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Making the Familiar Unfamiliar: Donghae Crushed Stone Factory Remodeling


written by
Kim Hyoyoung
photographed by
Hang Hyochel
materials provided by
edited by
Bang Yukyung


SPACE June 2022 (No. 655) ​ ​​​ 


The remodeling work of the buildings had to take into account the content and meanings of various levels, whether they were intentional or not. We should not overlook or place importance on any one factor from the past or present moment, our changing environment, the new functions required, or the existing structures and materials. Nevertheless, the most important thing is to remember what role a single work of architecture played in relationships between people. By reflecting on this, architects must respect the process leading up to the present and create new and sustainable relationships based on bonds that extend beyond time. In the crushed stone factory, the process of treating limestone is made evident in the spatial configuration. A strong contrast between the horizontal exterior space, where facilities for crushing limestone are placed, and the vertical interior space, which travels through the conveyor belt in each step, is characterised by an external shape. While existing space structures and elements that had long lost their functionality remained intact, spaces for new functions were added or inserted as independently as possible to make them distinct from existing spaces, contrasting their previous identity with new uses. In the space added for the new functions, elevator and staircases are connected to the back of the vertical interior space to emphasise verticality, and the second-floor exhibition rooms, which penetrates the inside of the horizontal external space surrounded by twenty-two columns, are supported by a minimal structure as if it were floating in the air, launching a formative and structural adventure. The observatory, located at the highest point, protrudes from the corner of the existing gable roof as if it were narrowly hanging in an irregular shape. Here, you can see the remaining dust collection facilities inside the building, and the scenery of the complex outside. The mass of observatory, from the outside, functions as a sign that shows the new use and transformed use of the crushed stone factory. As you meander along the newly added straight line and circular steel stairs in the interior space, you will feel a more sensitive sense of time as you look at the traces of the old building that stand in contrast to it. Roughly broken concrete walls and smooth curved concrete walls will reveal the texture of various concrete structures along with existing concrete structures and further emphasise the identity of the space where cement was produced. (written by Kim Hyoyoung / edited by Bang Yukyung)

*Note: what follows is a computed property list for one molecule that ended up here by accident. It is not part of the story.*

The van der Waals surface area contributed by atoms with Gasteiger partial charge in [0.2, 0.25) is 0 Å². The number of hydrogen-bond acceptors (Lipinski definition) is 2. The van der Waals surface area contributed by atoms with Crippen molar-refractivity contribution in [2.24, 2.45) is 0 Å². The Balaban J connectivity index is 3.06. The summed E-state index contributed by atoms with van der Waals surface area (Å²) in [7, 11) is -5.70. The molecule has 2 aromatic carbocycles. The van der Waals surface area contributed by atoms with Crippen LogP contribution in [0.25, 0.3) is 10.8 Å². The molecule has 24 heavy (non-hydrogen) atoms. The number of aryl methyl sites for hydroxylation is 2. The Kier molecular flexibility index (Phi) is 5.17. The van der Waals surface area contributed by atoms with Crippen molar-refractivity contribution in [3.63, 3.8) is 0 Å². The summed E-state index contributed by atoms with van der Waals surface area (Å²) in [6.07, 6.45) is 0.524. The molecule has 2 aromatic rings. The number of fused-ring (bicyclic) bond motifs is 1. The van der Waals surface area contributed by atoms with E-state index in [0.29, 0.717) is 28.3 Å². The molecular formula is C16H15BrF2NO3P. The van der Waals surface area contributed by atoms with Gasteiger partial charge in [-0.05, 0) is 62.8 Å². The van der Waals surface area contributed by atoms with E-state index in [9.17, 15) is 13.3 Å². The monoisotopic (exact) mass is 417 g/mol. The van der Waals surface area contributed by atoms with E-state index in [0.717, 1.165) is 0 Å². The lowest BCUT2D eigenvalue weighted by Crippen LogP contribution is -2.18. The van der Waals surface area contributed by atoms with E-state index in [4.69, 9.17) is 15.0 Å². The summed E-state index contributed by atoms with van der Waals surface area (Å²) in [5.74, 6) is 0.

KHYarchitects (Kim Hyoyoung), Jung Heechul

Design team

Sung Yeonhak, Ahn Sungwoo


97, Igi-ro, Donghae- si, Gangwon-do, Korea


cultural and assembly facility, factory, neighbour

Site area


Building area


Gross floor area


Building scope

B4, 4F





Building to land ratio


Floor area ratio




Exterior finishing

exposed concrete, corrugated steel plate

Interior finishing

exposed concrete, paint

Structural engineer

Eden Structural Consultant

Mechanical and electrical engineer

HANA Consulting Engineers Co., Ltd


Kunwon Construction Co., Ltd

Design period

Dec. 2019 – Oct. 2020

Construction period

Dec. 2020 – Nov. 2021


Donghae City

Kim Hyoyoung
Kim Hyoyoung worked at various ateliers of young architects until opening KHYarchitects in 2015 after studies at Dankook University and the Graduate School of Architecture at Kyonggi University. By tuning himself into the process of creating architecture, he develops the questions revealed in his discoveries and finds an expression of characteristics to bind architecture and contemporary society together.